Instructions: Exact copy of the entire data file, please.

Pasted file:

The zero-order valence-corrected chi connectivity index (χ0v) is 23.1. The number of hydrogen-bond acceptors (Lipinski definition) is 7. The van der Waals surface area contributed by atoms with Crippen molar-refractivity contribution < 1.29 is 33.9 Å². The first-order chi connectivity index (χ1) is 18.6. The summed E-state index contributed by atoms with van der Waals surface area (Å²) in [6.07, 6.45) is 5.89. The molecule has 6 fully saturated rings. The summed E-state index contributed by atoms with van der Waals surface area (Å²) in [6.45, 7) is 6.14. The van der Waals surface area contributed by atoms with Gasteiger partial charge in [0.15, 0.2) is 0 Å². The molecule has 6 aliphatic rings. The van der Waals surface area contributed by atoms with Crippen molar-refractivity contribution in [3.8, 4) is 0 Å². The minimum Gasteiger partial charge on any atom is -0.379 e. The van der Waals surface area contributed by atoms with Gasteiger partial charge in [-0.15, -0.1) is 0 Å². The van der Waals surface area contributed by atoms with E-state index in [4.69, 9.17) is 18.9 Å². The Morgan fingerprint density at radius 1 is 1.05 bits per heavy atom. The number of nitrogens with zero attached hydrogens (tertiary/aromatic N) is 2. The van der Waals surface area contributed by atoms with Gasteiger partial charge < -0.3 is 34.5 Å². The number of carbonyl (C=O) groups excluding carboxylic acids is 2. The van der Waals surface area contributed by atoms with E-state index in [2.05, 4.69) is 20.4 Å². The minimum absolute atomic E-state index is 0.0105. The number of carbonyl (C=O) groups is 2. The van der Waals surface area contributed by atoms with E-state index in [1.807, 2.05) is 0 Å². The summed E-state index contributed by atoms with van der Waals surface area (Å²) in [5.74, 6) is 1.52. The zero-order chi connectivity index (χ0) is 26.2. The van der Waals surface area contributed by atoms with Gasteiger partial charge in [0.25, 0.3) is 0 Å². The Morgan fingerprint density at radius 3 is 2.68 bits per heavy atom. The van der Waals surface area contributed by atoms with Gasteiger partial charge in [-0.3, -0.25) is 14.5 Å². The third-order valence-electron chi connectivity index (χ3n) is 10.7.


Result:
The zero-order valence-corrected chi connectivity index (χ0v) is 23.1. The number of hydrogen-bond acceptors (Lipinski definition) is 7. The van der Waals surface area contributed by atoms with Crippen molar-refractivity contribution < 1.29 is 33.9 Å². The first-order chi connectivity index (χ1) is 18.6. The summed E-state index contributed by atoms with van der Waals surface area (Å²) in [6.07, 6.45) is 5.89. The molecule has 6 fully saturated rings. The summed E-state index contributed by atoms with van der Waals surface area (Å²) in [6.45, 7) is 6.14. The van der Waals surface area contributed by atoms with Gasteiger partial charge in [0.15, 0.2) is 0 Å². The molecule has 6 aliphatic rings. The van der Waals surface area contributed by atoms with Crippen molar-refractivity contribution in [3.8, 4) is 0 Å². The minimum Gasteiger partial charge on any atom is -0.379 e. The van der Waals surface area contributed by atoms with Gasteiger partial charge in [-0.15, -0.1) is 0 Å². The van der Waals surface area contributed by atoms with E-state index in [4.69, 9.17) is 18.9 Å². The Morgan fingerprint density at radius 1 is 1.05 bits per heavy atom. The number of nitrogens with zero attached hydrogens (tertiary/aromatic N) is 2. The van der Waals surface area contributed by atoms with Gasteiger partial charge < -0.3 is 34.5 Å². The number of carbonyl (C=O) groups excluding carboxylic acids is 2. The van der Waals surface area contributed by atoms with E-state index in [2.05, 4.69) is 20.4 Å². The minimum absolute atomic E-state index is 0.0105. The number of carbonyl (C=O) groups is 2. The van der Waals surface area contributed by atoms with E-state index in [1.807, 2.05) is 0 Å². The summed E-state index contributed by atoms with van der Waals surface area (Å²) in [5.74, 6) is 1.52. The zero-order chi connectivity index (χ0) is 26.2. The van der Waals surface area contributed by atoms with Gasteiger partial charge in [0.25, 0.3) is 0 Å². The Morgan fingerprint density at radius 3 is 2.68 bits per heavy atom. The van der Waals surface area contributed by atoms with Gasteiger partial charge in [-0.3, -0.25) is 14.5 Å². The third-order valence-electron chi connectivity index (χ3n) is 10.7.